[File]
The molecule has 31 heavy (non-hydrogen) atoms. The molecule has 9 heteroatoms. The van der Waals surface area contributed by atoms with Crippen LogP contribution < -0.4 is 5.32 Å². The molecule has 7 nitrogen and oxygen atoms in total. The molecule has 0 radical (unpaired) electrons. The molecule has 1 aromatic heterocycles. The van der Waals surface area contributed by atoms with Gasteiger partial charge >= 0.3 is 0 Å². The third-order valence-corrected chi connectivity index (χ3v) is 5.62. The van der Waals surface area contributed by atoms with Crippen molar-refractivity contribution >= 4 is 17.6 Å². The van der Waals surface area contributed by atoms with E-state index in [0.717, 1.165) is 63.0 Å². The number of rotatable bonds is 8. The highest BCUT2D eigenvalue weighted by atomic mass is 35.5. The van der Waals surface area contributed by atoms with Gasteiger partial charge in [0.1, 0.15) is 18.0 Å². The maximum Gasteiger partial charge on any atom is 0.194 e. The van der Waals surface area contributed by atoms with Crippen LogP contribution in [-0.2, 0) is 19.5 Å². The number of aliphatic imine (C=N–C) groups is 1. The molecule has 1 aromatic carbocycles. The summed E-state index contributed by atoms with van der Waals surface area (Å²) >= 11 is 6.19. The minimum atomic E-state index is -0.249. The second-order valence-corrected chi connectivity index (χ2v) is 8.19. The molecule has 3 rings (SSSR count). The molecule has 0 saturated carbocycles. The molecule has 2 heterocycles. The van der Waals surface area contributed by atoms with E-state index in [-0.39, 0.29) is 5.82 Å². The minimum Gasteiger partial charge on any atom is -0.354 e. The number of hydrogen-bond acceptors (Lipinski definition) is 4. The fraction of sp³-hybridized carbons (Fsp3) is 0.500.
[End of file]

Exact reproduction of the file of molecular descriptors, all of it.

The molecule has 31 heavy (non-hydrogen) atoms. The molecule has 9 heteroatoms. The van der Waals surface area contributed by atoms with Crippen LogP contribution < -0.4 is 5.32 Å². The molecule has 7 nitrogen and oxygen atoms in total. The molecule has 0 radical (unpaired) electrons. The molecule has 1 aromatic heterocycles. The van der Waals surface area contributed by atoms with Gasteiger partial charge >= 0.3 is 0 Å². The third-order valence-corrected chi connectivity index (χ3v) is 5.62. The van der Waals surface area contributed by atoms with Crippen molar-refractivity contribution >= 4 is 17.6 Å². The van der Waals surface area contributed by atoms with E-state index in [0.717, 1.165) is 63.0 Å². The number of rotatable bonds is 8. The highest BCUT2D eigenvalue weighted by atomic mass is 35.5. The van der Waals surface area contributed by atoms with Gasteiger partial charge in [0.1, 0.15) is 18.0 Å². The maximum Gasteiger partial charge on any atom is 0.194 e. The van der Waals surface area contributed by atoms with Crippen LogP contribution in [-0.2, 0) is 19.5 Å². The number of aliphatic imine (C=N–C) groups is 1. The molecule has 1 aromatic carbocycles. The summed E-state index contributed by atoms with van der Waals surface area (Å²) >= 11 is 6.19. The minimum atomic E-state index is -0.249. The second-order valence-corrected chi connectivity index (χ2v) is 8.19. The molecule has 3 rings (SSSR count). The molecule has 0 saturated carbocycles. The molecule has 2 heterocycles. The van der Waals surface area contributed by atoms with E-state index in [-0.39, 0.29) is 5.82 Å². The minimum Gasteiger partial charge on any atom is -0.354 e. The number of hydrogen-bond acceptors (Lipinski definition) is 4. The fraction of sp³-hybridized carbons (Fsp3) is 0.500.